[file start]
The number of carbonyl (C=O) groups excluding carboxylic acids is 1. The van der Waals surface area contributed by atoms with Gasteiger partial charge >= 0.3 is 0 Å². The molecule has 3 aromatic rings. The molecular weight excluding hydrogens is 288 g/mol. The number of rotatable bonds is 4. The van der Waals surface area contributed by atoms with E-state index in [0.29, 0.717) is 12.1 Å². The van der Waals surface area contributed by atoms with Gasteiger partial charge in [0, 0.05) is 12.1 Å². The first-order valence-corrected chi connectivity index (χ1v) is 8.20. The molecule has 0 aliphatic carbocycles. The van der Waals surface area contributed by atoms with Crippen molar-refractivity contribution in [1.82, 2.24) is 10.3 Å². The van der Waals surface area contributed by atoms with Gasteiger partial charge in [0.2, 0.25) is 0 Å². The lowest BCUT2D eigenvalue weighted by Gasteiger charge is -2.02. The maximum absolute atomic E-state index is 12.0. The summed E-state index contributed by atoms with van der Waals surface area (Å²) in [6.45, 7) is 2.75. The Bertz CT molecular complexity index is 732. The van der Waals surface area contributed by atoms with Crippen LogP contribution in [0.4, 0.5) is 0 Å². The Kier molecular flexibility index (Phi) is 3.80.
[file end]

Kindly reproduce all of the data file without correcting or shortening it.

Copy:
The number of carbonyl (C=O) groups excluding carboxylic acids is 1. The van der Waals surface area contributed by atoms with Gasteiger partial charge >= 0.3 is 0 Å². The molecule has 3 aromatic rings. The molecular weight excluding hydrogens is 288 g/mol. The number of rotatable bonds is 4. The van der Waals surface area contributed by atoms with E-state index in [0.29, 0.717) is 12.1 Å². The van der Waals surface area contributed by atoms with Gasteiger partial charge in [0, 0.05) is 12.1 Å². The first-order valence-corrected chi connectivity index (χ1v) is 8.20. The molecule has 0 aliphatic carbocycles. The van der Waals surface area contributed by atoms with Crippen molar-refractivity contribution in [1.82, 2.24) is 10.3 Å². The van der Waals surface area contributed by atoms with Gasteiger partial charge in [0.2, 0.25) is 0 Å². The lowest BCUT2D eigenvalue weighted by Gasteiger charge is -2.02. The maximum absolute atomic E-state index is 12.0. The summed E-state index contributed by atoms with van der Waals surface area (Å²) in [6.45, 7) is 2.75. The Bertz CT molecular complexity index is 732. The van der Waals surface area contributed by atoms with Crippen LogP contribution in [0.4, 0.5) is 0 Å². The Kier molecular flexibility index (Phi) is 3.80.